Discussion of these issues is certain to be eclipsed by the gladiatorial spectacle of scientists behaving badly. Behe attacks by name biologists Kenneth Miller, Sean Carroll, Jerry Coyne and Richard Dawkins, among others. Perhaps not surprisingly, these scientists have responded vehemently in their reviews of Behe’s book. This conduct cannot increase respect and appreciation for science in the general public. Dawkins has yet to acknowledge his own direct responsibility for the existence of the ID theory. Phillip Johnson founded the present-day ID movement by writing Darwin on Trial (1993) in response to the ideology of selfishness and militant atheism that Dawkins preaches in The Selfish Gene (1976) and more recently in The God Delusion (2006). With both sides poisoning each other’s wells, it’s tempting to run away lest one be slaughtered as collateral damage.

Ahem. Darwin on Trial was actually published in 1991. And it was The Blind Watchmaker, not The Selfish Gene that inspired Phillip Johnson (at least as he tells the story).

What a strange paragraph this is! Who, exactly, is behaving badly? Dawkins, Carroll, Coyne and Miller criticized ideas they found to be badly mistaken. Where is the bad behavior in that?

And Roughgarden can’t really believe what she is saying here. That there would be no ID movement were it not for Dawkins’ writing. There will be an ID movement for as long as high school biology teachers insist on teaching evolution in science classes.

I think we are seeing the typical reaction from a religious scientist who knows that the evidence for evolution can not be gainsaid, but who nonetheless wants to leave room for science to acknowledge the divine. She can see for herself that the arguments promoted by folks like Behe are scientifically worthless, but at the same time she is sympathetic to their goals. That is why she feels that a review of Behe’s book must include a knee-jerk criticism of people more overtly hostile to ID, especially the hated Dawkins.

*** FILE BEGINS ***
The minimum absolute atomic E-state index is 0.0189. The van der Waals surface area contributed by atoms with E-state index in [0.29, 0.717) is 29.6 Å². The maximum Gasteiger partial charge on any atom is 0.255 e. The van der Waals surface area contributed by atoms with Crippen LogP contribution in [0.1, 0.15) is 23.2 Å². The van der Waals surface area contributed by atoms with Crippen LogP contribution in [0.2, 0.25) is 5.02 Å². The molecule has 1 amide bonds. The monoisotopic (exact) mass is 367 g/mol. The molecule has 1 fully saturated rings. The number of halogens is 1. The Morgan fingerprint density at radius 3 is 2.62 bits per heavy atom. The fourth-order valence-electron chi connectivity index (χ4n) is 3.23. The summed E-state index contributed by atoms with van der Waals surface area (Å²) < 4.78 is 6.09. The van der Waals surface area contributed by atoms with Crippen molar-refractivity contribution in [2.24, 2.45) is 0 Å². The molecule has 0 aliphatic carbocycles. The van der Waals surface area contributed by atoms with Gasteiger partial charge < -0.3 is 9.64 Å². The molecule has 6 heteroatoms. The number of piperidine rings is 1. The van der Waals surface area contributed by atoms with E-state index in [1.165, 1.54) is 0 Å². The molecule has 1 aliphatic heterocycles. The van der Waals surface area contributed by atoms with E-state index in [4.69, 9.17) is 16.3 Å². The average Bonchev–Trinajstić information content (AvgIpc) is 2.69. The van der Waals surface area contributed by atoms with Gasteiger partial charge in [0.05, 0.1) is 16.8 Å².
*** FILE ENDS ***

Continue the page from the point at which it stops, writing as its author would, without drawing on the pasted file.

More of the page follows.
Roughgarden has quite a few other choice nuggets in her review, but I’ll leave it to the comments to flesh those out. Mostly, I’m afraid it’s a rather disappointing effort.

Comments

  1. #1 Blake Stacey
    November 15, 2007

    Ooh, it’s another episode of the hit show, Let’s Kick Richard Dawkins in the Crotch! Let’s watch.

    “Ideology of selfishness and militant atheism”?

    “Ideology of selfishness“?

    What in the blazing circles of Hell is she talking about?

    By now, I’m almost numb to the “militant atheism” canard. (Apparently, the atheist standard for militancy is lower than that for any religion you could name: to be a militant Muslim radical, I’d have to blow myself to bloody smithereens, but I get to be a militant atheist as soon as I get a book contract.) What can Roughgarden possibly mean by that “ideology of selfishness” remark?